Parishioners and friends are encouraged to buy their oil at the shop thereby helping to support St. Andrew’s mission in Kyrenia and beyond.

Now also available: Lemon and Chilli flavoured Oils.

Forget Beaujolais Nouveau Day, make today your St. Andrew’s Nouvelle Huile d’Olive Day!

Below you can see some photos of the production of the famous St. Andrew’s Olive Oil from soup (picking) to nuts (bottling), as it were!

Picking the olives

Picking the olives

Refreshments for the pickers

Refreshments for the pickers

Awaiting our turn for pressing

Our olives!

Cleaning out the “dross”

Keeping an eye on things

The final pressed oil ready for settling

The highly mechanised bottling plant!

Who needs robots?

The Final Products

 

Men’s Breakfast – First Tuesdays

Please note that the Mens’ Breakfast Meeting has been put on hold during the hot season!

It will restart when the weather cools down little. In the meantime enjoy the summer!

All men are welcome to enjoy just a coffee or a full breakfast (English, Turkish, American from the most extensive breakfast menu in Kyrenia) while having the opportunity to discuss or question any aspect of the Christian faith – or just to listen.

Uncle Sam’s can be found on the Girne-Belapais road opposite Starlings supermarket. Turn at the Belapais traffic lights and it is a few hundred yards on the left.

Don’t miss your chance to get a word in on the first Tuesday each month (except August).

For further information or direction tel Steve on 0533 8742076 or email here.

Pentecost 2017

Sunday 4th June 2017 marked the Feast of Pentecost in the Eastern and Western Christian Calendars – so called because it marks the 50th day after Easter Day and the resurrection of Jesus from the dead.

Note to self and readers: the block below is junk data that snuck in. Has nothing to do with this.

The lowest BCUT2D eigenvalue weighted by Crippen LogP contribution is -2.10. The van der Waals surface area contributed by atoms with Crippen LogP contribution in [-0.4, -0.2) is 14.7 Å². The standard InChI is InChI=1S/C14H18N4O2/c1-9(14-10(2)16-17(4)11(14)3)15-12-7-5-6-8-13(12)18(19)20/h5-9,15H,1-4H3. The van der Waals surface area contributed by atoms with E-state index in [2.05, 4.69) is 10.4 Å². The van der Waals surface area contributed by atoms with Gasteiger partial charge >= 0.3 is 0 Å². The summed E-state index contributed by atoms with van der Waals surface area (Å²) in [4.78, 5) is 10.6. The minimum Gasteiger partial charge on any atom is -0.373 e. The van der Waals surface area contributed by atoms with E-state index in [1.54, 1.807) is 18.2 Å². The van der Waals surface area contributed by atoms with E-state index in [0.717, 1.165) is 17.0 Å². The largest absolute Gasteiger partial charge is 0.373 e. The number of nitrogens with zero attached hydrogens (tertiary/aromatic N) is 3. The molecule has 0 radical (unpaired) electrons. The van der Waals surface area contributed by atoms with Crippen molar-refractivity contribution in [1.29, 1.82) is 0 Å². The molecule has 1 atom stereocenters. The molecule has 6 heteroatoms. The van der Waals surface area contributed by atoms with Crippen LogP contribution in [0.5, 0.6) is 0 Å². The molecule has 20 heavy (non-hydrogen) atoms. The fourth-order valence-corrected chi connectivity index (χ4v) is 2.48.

This day also commemorates the descent of the Holy Spirit upon the Apostles and other followers of Jesus Christ while they were in Jerusalem celebrating the Feast of Weeks, as described in the Acts of the Apostles (Acts 2:1–31). Some Christians believe this event represents the birth of the Church.

In the United Kingdom this Sunday is also known as “Whitsunday” (from “White Sunday”) and was marked there by a Bank Holiday on the following day (Whit Monday), although this has now been replaced by a fixed holiday on the last Monday in May.

Here in St. Andrew’s the day was celebrated by a Festal Eucharist with the church beautifully decorated with red flowers (red being the traditional liturgical colour for Feast Days associated with the Holy Spirit), and members of the packed congregation being encouraged to wear red for the day! Suffice to say some of the ladies did us proud whilst most of the gentlemen left something to be desired!

Following the service the whole congregation was invited to the Chaplain’s home, the Hermitage, to partake in a wonderful bring-and-share lunch. Parishioners and visitors alike enjoyed the fruits of the labours of so many who had brought so much to share.

Below are some photographs of those who enjoyed this time together – and the delicious victuals!